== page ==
John Singleton started his film career at age twenty-four with a knockout as the writer/director of Boyz n the Hood (1991). Nothing he’s done since has come within a square mile of Boyz n the Hood for quality of story, meaning, or acting and hasn’t even put in a writing credit since 2001. His other projects that floated into the public consciousness are Shaft (2000) and 2 Fast 2 Furious (2003) (and also directed the Taylor Lautner disaster Abduction (2011)). Not exactly the proto-Spike Lee one would expect from his first outing. But the one I just watched is called Four Brothers (2005) which flirted with goodness but only walked away with charm.
Evelyn Mercer (Fionnula Flanagan) is an urban saint. She was a foster mother to hundreds of kids who she shaped up and moved on to caring families. But there were four boys she just couldn’t shift. She did the best she could and they loved her for it. Lt. Green (Terrence Howard), our expositor for this evening, said “These kids are congressmen compared to what they would have been.” Well, the saint became a martyr and the boys are in town to serve up some De-troit justice. Bobby (Mark Wahlberg) is a hothead and general rogue. Jerry (André Benjamin) is the most normal, being a working class hero and rising star in the union (of some kind). Angel (Tyrese Gibson) was a marine, but hasn’t done much since he left the service. Jackie (Garrett Hedlund) is the baby of the family and something of a third-class rocker. After some very haphazard detection, they find out that Mama was murdered and things point to Victor Sweet (Chiwetel Ejiofor), the local heavy, being a part of that.
The prevailing quality of this film is sloppiness. Top to bottom, nothing is perfectly handled. But at the same time, you can’t really say that anything is unforgivably bad. Like the boys, the movie is so charming that I kind of forgave them for their rambunctious traits. The plot, if you outlined it and then read it over, was quite good. The trouble was that Singleton didn’t apply his Boyz n the Hood instincts and values to the plot. This is a mystery about personal violence with a long cast of characters that need to be juggled more lightly. Singleton also spends a lot of time building up some enormous thrills that, upon reflection, are pretty ludicrous and yet they don’t check back in on the characters’ responses to it. How did it feel to have a six-man hit squad turn your neighborhood into Tora Bora? Not sure, we’ve moved on. My preference is always for the understated, which this movie rarely indulges in, so it was never going to be entirely satisfying.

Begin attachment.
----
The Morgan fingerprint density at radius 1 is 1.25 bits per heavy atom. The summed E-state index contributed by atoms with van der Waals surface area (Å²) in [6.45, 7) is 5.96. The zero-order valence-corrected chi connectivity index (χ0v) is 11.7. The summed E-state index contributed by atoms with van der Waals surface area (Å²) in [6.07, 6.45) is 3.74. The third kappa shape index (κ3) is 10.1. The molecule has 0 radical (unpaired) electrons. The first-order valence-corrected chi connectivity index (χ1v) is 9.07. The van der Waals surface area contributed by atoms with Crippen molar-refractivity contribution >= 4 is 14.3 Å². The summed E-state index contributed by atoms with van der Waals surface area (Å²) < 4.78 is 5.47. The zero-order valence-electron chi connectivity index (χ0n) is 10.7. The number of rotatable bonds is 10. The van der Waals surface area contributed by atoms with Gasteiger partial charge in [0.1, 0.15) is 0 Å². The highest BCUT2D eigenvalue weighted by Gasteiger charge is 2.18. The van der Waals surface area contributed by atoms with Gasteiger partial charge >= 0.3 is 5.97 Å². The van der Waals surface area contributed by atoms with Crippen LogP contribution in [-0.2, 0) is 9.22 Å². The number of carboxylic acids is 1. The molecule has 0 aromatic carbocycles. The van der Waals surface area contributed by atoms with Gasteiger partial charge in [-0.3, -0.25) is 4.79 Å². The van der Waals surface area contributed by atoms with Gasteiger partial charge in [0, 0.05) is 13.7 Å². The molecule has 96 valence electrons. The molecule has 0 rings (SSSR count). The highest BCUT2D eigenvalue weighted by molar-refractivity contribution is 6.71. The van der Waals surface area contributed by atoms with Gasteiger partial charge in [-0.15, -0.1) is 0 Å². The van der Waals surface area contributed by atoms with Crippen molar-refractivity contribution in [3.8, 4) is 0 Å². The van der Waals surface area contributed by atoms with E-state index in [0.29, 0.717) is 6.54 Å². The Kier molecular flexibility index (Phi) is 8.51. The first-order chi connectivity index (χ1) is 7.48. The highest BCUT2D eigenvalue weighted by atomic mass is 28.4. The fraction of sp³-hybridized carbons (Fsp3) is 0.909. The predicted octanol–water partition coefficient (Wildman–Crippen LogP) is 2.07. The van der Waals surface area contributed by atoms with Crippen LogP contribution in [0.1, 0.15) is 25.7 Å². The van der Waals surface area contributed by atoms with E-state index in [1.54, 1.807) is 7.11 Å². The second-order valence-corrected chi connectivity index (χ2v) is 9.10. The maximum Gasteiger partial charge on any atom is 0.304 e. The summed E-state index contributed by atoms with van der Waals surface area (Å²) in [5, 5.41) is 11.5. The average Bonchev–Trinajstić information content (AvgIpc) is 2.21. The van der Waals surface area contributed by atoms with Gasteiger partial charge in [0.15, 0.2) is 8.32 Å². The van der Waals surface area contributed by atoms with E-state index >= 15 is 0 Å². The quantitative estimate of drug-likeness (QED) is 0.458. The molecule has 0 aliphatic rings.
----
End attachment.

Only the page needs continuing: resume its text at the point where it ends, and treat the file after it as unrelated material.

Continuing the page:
And another thing! You can’t just slam a great big red herring down in front of us and then wipe it away in a ten second explanation—an explanation by the way that sounds very much like a lie but isn’t. That’s a script problem from David Elliot and Paul Lovett. These guys are double offenders for writing some rather sloppy dialogue. It took a lot of suspension of my own senses of normal speech to enjoy myself during this movie. This sloppy speech also bled into character fuzziness. Sweet, played by the terrific Chiwetel Ejiofor, is at first incredibly ominous when he makes one of his lackeys eat off the floor but oversteps (for plot reasons, granted) into ham-fisted bullying. Sweet, to be able to put the kind of people in his pocket that he has would have to be smarter in his tactics than that.. If they’d tightened up either of these problems, I would have had an exponentially greater opinion of the movie.
There are two reasons why I stuck with my liking the movie and will give an above-luke-warm recommendation to you folks at home to check it out (if you can’t or won’t watch Payback (1999)). The first is the cast. They have pretty darn good chemistry and that aspect of the dialogue is usually tight. The second reason is the first five minutes of the movie that set a tone that I loved (and sincerely wished they carried through). There’s a great Motown/rock soundtrack, solid characterization, and a terrific look not unlike Killing Them Softly (2012). Well, there’s a third element too, which is revenge performed with reckless abandon.
A lot of opportunities missed, but enough taken to let your brain fill in the blanks.